enough done? no chance
1. A Dearth of Black Head Coaches
Even in predominantly Black sports, head coaching jobs are hard to come by for African Americans. In 2020, only 14 of 130 Football Bowl Subdivision head coaches were Black. That’s even as more than 50% of players were African American. Today, two of the top college athletics leagues, the Southeastern Conference and the Big 12 Conference, do not have a single Black head coach among their 24 combined members. What’s more, it’s rare for an HBCU head coach to get hired for the same position at the FBS level, even if they are a coach who has dominated the FCS level for years. Since the 1970s, only a handful have been offered the chance to make such a leap. “It’s hard to move up the coaching ranks for a number of reasons because there’s very little evidence that you can be a head coach at an HBCU and then be on the hot list for the next big job,” White of the University of Kentucky said.
2. Scouting Opportunities are Vital
Due to the pandemic, HBCUs (like a majority of FCS programs) were afforded few scouting opportunities in each of the past two springs. This dramatically decreased the professional football opportunities for HBCU athletes: Just one HBCU player was selected in the last two NFL drafts, in sharp contrast to the two years prior, when seven made it to the big time. For example, Alcorn State’s Jason Phillips coached wide receiver Chris Blair in the fall of 2019. That season, Blair finished sixth in the nation in yards per reception (21.2), but without a pro day and scout interviews to display and publicize his talents, he wasn’t able to sign with the NFL’s Green Bay Packers until January. “I don’t know if he’s gonna be on the (Packers’) 53-man roster, but he’ll be a part of that organization just because he will work his tail off to make sure he is,” Phillips said.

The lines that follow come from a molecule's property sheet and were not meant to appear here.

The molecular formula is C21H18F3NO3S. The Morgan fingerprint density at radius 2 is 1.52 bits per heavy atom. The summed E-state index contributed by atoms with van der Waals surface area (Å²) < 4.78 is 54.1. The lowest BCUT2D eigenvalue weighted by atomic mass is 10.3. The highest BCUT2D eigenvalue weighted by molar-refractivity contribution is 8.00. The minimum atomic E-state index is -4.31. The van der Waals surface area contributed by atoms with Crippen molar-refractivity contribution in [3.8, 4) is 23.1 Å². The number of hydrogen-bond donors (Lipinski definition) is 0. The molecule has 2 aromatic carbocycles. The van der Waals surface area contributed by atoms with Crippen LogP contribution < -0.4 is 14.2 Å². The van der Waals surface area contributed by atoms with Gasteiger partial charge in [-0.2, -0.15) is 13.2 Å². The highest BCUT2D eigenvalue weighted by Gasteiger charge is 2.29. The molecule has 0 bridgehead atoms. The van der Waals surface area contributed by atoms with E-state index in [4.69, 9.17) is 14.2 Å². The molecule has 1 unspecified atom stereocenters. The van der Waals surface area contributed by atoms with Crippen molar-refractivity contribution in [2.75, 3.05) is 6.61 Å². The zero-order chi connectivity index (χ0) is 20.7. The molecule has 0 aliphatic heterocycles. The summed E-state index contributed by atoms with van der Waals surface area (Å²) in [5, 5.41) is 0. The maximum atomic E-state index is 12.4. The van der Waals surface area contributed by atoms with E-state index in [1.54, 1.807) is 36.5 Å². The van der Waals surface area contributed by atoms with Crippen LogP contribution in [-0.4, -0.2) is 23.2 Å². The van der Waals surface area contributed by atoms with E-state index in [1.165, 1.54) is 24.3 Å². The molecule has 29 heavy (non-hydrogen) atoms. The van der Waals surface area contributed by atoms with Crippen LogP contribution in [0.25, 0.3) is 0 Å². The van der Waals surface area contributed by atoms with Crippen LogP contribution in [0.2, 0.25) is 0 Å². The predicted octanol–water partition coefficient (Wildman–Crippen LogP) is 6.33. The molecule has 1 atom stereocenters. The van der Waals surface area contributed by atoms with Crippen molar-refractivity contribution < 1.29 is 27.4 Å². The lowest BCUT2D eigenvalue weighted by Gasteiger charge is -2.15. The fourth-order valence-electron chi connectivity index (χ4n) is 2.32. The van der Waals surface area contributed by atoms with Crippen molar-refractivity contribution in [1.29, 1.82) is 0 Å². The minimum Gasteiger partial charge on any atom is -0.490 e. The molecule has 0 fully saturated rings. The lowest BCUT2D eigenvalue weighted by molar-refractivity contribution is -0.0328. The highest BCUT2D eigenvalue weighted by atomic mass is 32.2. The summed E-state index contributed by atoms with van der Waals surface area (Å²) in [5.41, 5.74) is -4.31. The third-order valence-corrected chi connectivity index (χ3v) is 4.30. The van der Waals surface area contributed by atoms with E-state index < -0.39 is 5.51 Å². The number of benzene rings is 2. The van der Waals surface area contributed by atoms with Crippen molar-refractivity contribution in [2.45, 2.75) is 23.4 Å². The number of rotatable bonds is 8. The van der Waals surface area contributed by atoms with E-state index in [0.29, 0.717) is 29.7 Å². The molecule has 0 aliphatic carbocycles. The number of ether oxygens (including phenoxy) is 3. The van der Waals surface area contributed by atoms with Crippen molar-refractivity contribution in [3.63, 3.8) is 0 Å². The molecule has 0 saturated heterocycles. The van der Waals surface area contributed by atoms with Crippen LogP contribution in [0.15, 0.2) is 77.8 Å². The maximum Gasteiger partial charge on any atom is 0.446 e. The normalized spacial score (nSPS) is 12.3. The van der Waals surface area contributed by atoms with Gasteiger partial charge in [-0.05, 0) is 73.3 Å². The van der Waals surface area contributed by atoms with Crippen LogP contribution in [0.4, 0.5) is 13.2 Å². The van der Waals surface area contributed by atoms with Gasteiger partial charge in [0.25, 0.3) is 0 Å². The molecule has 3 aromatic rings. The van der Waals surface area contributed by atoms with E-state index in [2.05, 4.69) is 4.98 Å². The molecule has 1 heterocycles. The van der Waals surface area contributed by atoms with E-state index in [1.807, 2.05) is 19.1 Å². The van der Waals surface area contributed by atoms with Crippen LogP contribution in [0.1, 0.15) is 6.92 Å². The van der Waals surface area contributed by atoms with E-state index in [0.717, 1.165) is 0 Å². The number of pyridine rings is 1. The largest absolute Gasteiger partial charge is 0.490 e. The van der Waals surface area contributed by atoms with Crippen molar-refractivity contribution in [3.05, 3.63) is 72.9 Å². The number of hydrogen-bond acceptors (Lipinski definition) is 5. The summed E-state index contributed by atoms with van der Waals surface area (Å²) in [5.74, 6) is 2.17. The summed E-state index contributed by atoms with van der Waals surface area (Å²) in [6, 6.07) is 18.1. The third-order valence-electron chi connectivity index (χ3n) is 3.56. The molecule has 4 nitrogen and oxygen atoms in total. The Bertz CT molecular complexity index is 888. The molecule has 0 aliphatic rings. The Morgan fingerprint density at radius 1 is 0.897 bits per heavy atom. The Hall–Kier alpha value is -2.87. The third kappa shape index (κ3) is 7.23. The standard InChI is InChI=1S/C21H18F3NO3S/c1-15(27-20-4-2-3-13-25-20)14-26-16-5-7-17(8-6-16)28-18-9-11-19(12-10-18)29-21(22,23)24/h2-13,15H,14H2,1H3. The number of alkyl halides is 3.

3. Unjust NCAA Penalties
All athletic programs under NCAA jurisdiction must meet a 930 Academic Progress Rate, which in lay terms is intended to roughly equate to a 50% college graduation rate. Institutions falling below this threshold are subject to postseason infractions such as a bowl game ban, which can result in major knock-on effects: Missing the postseason impacts recruiting, team morale, and depending on the sport, even hinders revenue and academic performance. Records show it’s predominantly Black institutions that are being penalized. Despite making up 7% of all Division I schools, HBCUs account for 72% of all Academic Progress Rate postseason infractions. Some of the onus is on the schools themselves, but that’s neglecting the fact that HBCUs are often homes for first-generation college students from low-income areas who have access to fewer academic resources. “HBCUs are already starting at lower graduation success rates, lower academic progress rates,” attorney Beth Fegan told NPR, “and yet they’re being held to the same benchmarks as predominantly white institutions who don’t have the mission [HBCUs do]. The NCAA should be supporting the mission of HBCUs, not penalizing them for it.”